The fragility of Britain’s reliance on its mammoth services industry was laid bare this morning by the latest Markit/CIPS purchasing managers’ index (PMI), which showed growth in the sector will not be enough to translate into confidence about the wider economy.
Services scored 53.7 on the bellwether index, where scores above 50 indicate expansion, rebounding from a shock three-year low of 52.7 in February. But Markit, which compiles the scores, warned it was still “below its long-run average of 55.2” – rounding off the weakest quarterly performance since early 2013.
“Business confidence remains in the doldrums as concerns about the global economy continue to be exacerbated by uncertainty at home, with nerves unsettled by issues such as Brexit and the prospect of further government spending cuts announced in the Budget,” said Chris Williamson, Chief Economist at Markit.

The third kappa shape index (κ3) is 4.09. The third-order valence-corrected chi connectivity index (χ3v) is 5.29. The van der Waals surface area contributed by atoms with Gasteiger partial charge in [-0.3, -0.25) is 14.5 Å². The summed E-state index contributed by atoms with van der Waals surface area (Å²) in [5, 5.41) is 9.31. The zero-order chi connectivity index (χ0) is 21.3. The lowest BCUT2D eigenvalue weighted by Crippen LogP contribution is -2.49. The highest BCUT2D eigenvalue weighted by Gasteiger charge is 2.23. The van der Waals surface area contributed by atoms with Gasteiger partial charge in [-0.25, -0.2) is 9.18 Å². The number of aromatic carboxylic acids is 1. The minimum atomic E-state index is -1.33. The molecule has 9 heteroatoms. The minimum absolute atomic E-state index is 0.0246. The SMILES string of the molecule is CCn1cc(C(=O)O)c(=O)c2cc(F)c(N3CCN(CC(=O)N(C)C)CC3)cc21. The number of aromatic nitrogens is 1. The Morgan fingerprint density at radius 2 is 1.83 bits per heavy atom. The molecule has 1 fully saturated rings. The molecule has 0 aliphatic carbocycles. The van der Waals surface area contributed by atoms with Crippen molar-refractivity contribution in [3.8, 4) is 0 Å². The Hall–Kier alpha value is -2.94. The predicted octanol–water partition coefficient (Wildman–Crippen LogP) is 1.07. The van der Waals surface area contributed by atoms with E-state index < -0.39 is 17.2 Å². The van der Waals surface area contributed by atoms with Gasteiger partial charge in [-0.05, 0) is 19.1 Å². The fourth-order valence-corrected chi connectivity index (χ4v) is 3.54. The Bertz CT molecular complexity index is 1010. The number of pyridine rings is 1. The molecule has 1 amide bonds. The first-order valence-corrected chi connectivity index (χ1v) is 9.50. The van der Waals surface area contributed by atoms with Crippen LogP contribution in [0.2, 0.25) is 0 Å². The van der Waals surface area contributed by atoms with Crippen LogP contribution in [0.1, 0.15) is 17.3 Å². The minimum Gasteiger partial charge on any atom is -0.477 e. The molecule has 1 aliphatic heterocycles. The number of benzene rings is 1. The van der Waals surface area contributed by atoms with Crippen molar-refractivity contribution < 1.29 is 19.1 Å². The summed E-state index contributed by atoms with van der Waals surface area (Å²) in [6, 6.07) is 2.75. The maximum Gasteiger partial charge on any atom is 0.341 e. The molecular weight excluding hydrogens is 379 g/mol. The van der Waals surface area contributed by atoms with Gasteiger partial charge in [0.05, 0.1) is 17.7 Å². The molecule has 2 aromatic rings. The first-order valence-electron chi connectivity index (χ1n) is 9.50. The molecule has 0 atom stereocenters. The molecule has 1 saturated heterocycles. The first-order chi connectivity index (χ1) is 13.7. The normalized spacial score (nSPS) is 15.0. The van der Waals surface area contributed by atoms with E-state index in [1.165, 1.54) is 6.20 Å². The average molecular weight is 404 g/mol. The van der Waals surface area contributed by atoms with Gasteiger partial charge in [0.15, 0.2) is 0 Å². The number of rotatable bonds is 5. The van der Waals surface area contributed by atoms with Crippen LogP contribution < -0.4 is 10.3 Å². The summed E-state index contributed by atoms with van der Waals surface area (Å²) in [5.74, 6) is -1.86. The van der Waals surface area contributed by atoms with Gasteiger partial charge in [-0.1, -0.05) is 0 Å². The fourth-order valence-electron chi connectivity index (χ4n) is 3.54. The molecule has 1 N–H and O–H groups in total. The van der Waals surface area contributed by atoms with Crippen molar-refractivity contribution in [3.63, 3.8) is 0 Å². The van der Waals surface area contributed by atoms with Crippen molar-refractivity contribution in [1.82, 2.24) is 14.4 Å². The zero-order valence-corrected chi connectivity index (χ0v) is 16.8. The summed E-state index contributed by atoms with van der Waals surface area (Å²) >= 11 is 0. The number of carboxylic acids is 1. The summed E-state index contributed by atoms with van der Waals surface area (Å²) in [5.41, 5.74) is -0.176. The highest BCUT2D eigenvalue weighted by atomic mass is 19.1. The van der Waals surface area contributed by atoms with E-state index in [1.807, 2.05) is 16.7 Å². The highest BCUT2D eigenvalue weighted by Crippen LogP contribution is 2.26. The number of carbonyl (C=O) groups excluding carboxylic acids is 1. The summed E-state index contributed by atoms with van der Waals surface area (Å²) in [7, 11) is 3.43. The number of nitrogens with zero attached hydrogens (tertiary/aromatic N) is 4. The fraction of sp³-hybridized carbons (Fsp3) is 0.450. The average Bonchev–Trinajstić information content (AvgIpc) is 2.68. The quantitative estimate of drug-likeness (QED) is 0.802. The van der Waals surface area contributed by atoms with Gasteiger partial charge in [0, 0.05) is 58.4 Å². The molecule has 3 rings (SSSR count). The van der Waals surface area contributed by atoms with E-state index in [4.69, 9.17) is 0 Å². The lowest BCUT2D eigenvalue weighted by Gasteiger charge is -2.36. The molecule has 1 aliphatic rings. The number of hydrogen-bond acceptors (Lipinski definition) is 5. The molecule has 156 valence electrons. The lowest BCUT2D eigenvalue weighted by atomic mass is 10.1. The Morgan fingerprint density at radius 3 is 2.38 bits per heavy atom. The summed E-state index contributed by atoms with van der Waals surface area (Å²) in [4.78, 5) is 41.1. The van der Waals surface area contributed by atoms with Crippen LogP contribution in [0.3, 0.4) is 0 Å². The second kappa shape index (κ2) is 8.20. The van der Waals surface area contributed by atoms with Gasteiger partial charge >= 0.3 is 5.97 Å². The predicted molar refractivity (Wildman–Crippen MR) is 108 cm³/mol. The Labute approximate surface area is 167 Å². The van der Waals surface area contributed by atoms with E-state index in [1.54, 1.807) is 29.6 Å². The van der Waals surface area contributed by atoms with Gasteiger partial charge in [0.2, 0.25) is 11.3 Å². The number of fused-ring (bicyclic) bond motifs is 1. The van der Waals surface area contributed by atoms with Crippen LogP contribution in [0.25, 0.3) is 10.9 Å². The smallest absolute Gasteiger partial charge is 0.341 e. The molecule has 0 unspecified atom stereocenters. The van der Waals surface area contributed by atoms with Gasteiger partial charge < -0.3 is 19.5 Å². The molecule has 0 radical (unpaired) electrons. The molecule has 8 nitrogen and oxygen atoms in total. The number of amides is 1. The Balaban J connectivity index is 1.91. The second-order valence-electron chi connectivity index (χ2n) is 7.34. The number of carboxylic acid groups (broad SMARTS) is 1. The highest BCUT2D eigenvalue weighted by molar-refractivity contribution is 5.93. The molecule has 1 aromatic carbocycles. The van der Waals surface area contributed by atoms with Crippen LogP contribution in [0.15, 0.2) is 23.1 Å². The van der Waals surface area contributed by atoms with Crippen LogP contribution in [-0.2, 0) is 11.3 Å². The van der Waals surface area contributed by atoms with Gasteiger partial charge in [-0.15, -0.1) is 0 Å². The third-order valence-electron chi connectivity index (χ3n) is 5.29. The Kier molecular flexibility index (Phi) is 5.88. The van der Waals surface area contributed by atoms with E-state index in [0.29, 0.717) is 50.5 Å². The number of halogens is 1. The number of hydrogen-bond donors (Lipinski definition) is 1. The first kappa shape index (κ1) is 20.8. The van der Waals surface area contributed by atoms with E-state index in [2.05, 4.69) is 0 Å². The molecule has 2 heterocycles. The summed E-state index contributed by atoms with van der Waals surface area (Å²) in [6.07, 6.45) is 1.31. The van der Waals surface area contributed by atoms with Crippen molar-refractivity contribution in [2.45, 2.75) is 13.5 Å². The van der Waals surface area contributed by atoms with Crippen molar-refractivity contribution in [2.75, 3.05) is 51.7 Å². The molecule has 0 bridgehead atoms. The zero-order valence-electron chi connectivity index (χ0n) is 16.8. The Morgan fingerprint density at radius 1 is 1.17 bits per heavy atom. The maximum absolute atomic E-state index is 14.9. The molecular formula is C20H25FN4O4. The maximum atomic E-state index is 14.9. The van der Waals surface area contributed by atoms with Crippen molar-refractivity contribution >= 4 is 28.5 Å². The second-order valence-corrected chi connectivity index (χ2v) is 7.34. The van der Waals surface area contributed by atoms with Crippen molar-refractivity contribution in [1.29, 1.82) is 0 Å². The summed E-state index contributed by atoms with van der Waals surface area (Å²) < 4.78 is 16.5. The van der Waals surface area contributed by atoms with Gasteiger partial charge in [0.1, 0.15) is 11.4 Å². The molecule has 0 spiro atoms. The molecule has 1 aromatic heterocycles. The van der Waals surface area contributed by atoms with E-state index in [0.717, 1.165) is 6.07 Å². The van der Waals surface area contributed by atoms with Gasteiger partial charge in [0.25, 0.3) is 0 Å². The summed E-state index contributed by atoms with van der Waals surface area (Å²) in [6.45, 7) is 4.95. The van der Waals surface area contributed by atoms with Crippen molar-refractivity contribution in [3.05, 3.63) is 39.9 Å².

The scores give an early indication that the UK economy may have expanded by between 0.3 – 0.4 per cent in the first quarter of 2016, down from 0.6 per cent growth at the end of last year.
The results also showed prices for services rose at their fastest rate for two years, hinting at an uptick in inflation. That figure is currently running at just 0.3 per cent, as wages grew and businesses reported the cost of rent and fuel were on the up.